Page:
Phi Phi Is " Loved to Death "
By Moeun Chhean Nariddh, Cambodia Communication Institute,
When Sarah McLean came to Phi Phi Island off the southern coast of
Thailand in 1974, she found nothing but crystal clear water, trees, birds,
fish and clean beaches in a " perfect " environment.
However, 14 years
later when she returned to the island, she was so " shocked " to see
the changes and damage to its beauty she vowed she " would never come back
Phi Phi is now a popular tourist destination. Seaside
resorts, restaurants, massage parlors and souvenir shops abound. Tourists
stream in and out every hour to enjoy its sea, sun and sand. In return,
the island gets rubbish, waste water and destruction.
is [that] development here is very crude," Mrs. McLean, Project
Director of the Indochina Media Memorial Foundation, told a group of
Indochina journalists she was leading on a visit to the island.
This is just awful," she shook her head, pointing at the waste water and
rubbish scattered around.
Mrs. McLean’s version of the once
peaceful Phi Phi was shared by many who knew the island in the early days,
including Surat Jeawkok, a member of the villagers’
Surat said when he moved from neighboring Krabi province
14 years ago there was only one bungalow and a few yachts. " It was
paradise for me," he said.
However, the current flow of tourists,
added to the 2,500 local businessmen and villagers, is overstraining the
capacity of the island.
According to Surat, who is also the office
manager of the Sun Smile Tours, about 1,000 tourists visit Phi Phi every
day during the high season. The number goes down to 500 during the low
season, he said.
Surat said there are two types of tourists – "
day-trippers ", who come for a swim, a snorkel and sun bath, and those who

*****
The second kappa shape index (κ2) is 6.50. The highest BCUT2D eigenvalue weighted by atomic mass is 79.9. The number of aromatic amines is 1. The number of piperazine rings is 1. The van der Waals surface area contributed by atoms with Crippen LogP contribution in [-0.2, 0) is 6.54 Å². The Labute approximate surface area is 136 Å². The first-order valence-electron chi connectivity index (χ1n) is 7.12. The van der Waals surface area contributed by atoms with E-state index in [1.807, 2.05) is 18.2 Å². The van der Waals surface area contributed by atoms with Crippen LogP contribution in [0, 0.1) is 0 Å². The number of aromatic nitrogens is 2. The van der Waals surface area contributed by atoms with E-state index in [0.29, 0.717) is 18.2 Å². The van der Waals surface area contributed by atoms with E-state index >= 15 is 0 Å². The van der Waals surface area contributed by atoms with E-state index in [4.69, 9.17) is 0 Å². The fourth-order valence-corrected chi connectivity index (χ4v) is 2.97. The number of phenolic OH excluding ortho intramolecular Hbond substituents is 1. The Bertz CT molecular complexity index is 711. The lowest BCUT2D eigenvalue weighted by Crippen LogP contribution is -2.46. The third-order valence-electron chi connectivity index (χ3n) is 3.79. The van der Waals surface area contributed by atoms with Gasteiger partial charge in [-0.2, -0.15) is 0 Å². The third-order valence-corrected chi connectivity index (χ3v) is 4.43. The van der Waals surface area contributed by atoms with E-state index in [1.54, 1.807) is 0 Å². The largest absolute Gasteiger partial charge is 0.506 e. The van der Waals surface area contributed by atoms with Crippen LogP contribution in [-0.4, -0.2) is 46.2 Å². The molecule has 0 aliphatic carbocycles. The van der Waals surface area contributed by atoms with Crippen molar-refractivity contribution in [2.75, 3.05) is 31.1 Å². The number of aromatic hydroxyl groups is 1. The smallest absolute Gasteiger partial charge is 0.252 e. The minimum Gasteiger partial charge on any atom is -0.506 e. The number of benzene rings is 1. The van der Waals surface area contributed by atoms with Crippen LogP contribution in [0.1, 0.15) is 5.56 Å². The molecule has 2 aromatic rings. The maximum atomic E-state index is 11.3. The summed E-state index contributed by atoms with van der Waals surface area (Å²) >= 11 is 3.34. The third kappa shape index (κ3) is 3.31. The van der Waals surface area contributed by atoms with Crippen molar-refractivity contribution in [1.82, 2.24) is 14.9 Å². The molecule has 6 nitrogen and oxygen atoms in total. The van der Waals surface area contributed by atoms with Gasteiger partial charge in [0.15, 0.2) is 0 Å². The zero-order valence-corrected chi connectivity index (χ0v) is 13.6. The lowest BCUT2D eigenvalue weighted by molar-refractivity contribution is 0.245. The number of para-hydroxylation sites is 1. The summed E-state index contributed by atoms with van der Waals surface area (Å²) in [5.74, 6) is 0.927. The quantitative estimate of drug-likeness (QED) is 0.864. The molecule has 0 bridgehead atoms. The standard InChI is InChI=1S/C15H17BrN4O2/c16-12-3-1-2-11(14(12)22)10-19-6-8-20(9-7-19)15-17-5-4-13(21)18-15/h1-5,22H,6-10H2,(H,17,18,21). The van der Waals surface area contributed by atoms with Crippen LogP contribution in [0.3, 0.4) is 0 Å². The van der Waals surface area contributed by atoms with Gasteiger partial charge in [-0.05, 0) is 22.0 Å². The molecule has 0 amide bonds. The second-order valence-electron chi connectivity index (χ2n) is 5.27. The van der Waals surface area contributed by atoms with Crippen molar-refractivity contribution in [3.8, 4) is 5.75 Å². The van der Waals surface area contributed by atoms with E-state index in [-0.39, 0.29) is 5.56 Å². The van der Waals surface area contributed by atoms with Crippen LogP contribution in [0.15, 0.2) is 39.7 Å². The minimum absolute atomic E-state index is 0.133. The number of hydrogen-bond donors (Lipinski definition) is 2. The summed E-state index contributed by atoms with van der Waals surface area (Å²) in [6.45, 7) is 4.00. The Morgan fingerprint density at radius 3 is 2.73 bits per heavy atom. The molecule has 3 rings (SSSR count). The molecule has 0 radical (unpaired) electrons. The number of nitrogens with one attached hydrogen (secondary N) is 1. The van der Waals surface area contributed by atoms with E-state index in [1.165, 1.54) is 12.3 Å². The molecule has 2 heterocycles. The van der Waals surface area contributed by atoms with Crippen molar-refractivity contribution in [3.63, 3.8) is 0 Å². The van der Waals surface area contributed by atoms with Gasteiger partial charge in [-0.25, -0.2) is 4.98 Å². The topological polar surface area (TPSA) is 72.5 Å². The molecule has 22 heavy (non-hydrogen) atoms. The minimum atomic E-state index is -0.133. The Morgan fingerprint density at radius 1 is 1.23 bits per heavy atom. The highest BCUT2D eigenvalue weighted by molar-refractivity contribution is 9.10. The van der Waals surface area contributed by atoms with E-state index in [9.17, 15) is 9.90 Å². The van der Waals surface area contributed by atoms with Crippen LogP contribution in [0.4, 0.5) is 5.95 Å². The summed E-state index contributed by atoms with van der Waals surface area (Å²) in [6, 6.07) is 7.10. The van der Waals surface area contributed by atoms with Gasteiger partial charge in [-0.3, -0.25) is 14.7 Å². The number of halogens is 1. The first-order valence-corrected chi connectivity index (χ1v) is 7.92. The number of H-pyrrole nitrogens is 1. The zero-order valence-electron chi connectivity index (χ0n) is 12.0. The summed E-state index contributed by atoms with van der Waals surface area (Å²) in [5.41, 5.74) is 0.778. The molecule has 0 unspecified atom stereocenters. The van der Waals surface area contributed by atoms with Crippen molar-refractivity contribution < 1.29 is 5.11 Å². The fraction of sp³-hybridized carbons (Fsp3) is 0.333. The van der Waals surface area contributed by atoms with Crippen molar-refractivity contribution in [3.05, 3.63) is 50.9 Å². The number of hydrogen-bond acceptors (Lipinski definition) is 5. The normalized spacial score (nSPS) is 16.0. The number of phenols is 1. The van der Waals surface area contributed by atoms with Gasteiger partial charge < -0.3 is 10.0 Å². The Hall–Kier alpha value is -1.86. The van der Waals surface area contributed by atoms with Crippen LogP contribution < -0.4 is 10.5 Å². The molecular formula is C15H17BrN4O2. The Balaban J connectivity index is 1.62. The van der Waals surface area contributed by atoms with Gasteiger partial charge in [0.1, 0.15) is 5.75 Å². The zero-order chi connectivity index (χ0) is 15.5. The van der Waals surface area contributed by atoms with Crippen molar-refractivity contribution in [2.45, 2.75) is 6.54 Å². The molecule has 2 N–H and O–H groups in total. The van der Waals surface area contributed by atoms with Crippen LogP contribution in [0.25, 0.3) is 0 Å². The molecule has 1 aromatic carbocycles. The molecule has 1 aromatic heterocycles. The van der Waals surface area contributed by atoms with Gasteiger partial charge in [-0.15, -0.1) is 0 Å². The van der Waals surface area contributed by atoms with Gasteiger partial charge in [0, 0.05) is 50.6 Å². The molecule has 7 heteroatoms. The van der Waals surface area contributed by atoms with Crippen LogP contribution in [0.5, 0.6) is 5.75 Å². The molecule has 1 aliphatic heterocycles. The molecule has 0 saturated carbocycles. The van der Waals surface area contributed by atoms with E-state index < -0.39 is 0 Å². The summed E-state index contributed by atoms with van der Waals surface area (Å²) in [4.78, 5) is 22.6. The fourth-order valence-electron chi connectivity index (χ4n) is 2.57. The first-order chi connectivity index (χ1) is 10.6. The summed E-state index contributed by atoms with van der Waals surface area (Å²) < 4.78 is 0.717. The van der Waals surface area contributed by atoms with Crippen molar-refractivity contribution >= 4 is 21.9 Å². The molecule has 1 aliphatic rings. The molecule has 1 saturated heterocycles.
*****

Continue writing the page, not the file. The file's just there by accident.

stay over night for one or two days.
Although most tourists,
especially those from Western countries, try to keep Phi Phi clean, many
Asian visitors, Surat said, do not behave well. They throw rubbish or
plastics around, he said.
The problem is compounded by the poor rubbish
collection system. Usually, according to Surat, all the rubbish would be
taken back to its dumping site in Krabi province. But this does not always
happen. Some local people burn the rubbish in a big pit behind their
As development continues, Surat said things have become
more "difficult to control". He blamed the local provincial administration
and the government for not paying enough attention to the
"The government [only] thinks about getting money from
tourists", he complained.
Phi Phi has also suffered from a lack of
waste water treatment since the plant stopped working two years ago.
Currently, the waste water ends up flowing into the sea.
"If I talk
to the committee of local people [to repair it], they say ‘next month,
next month, next month’," he said, citing possible corruption among
those in charge.
In an effort to protect the national parks from
further development, the government has passed a law banning construction
inside its territories. But, according to Surat, many resort owners have
land titles on Phi Phi Island and are continuing to build accommodation
for more visitors.
Today, as the number of tourists has tripled on
the " most beautiful " island in the kingdom, Phi Phi is in danger of
being " loved to death."